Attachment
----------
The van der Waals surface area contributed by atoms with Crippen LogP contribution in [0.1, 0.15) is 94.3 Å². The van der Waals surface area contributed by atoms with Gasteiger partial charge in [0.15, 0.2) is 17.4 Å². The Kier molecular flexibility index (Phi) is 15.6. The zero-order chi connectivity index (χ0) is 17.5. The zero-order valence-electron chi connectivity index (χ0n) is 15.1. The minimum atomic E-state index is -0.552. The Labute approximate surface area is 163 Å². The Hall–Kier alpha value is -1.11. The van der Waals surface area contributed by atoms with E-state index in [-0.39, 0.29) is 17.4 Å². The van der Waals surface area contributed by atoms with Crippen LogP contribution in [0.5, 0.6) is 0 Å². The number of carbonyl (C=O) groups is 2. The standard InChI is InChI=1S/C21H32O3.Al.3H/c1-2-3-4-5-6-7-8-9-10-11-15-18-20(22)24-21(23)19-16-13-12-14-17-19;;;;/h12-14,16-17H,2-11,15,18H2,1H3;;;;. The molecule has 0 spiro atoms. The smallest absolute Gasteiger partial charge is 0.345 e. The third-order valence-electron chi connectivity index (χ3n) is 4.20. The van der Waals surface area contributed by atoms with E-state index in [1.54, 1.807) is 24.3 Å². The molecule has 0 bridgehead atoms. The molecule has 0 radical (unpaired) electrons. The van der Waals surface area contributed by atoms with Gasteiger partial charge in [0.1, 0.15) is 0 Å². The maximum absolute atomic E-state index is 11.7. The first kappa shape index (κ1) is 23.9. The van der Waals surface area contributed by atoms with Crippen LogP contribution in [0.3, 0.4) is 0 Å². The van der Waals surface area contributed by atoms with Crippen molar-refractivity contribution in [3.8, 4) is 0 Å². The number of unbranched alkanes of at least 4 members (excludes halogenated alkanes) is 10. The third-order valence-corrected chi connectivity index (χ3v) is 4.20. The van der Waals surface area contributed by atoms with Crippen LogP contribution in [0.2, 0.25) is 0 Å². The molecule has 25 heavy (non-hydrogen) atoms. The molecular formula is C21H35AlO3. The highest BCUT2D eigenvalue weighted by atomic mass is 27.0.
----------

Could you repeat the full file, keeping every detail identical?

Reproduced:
The van der Waals surface area contributed by atoms with Crippen LogP contribution in [0.1, 0.15) is 94.3 Å². The van der Waals surface area contributed by atoms with Gasteiger partial charge in [0.15, 0.2) is 17.4 Å². The Kier molecular flexibility index (Phi) is 15.6. The zero-order chi connectivity index (χ0) is 17.5. The zero-order valence-electron chi connectivity index (χ0n) is 15.1. The minimum atomic E-state index is -0.552. The Labute approximate surface area is 163 Å². The Hall–Kier alpha value is -1.11. The van der Waals surface area contributed by atoms with E-state index in [-0.39, 0.29) is 17.4 Å². The van der Waals surface area contributed by atoms with Crippen LogP contribution in [0.5, 0.6) is 0 Å². The number of carbonyl (C=O) groups is 2. The standard InChI is InChI=1S/C21H32O3.Al.3H/c1-2-3-4-5-6-7-8-9-10-11-15-18-20(22)24-21(23)19-16-13-12-14-17-19;;;;/h12-14,16-17H,2-11,15,18H2,1H3;;;;. The molecule has 0 spiro atoms. The smallest absolute Gasteiger partial charge is 0.345 e. The third-order valence-electron chi connectivity index (χ3n) is 4.20. The van der Waals surface area contributed by atoms with E-state index in [1.54, 1.807) is 24.3 Å². The molecule has 0 bridgehead atoms. The molecule has 0 radical (unpaired) electrons. The van der Waals surface area contributed by atoms with Gasteiger partial charge in [0.1, 0.15) is 0 Å². The maximum absolute atomic E-state index is 11.7. The first kappa shape index (κ1) is 23.9. The van der Waals surface area contributed by atoms with Crippen LogP contribution in [0.3, 0.4) is 0 Å². The van der Waals surface area contributed by atoms with Crippen molar-refractivity contribution in [3.8, 4) is 0 Å². The number of unbranched alkanes of at least 4 members (excludes halogenated alkanes) is 10. The third-order valence-corrected chi connectivity index (χ3v) is 4.20. The van der Waals surface area contributed by atoms with Crippen LogP contribution in [0.2, 0.25) is 0 Å². The molecule has 25 heavy (non-hydrogen) atoms. The molecular formula is C21H35AlO3. The highest BCUT2D eigenvalue weighted by atomic mass is 27.0.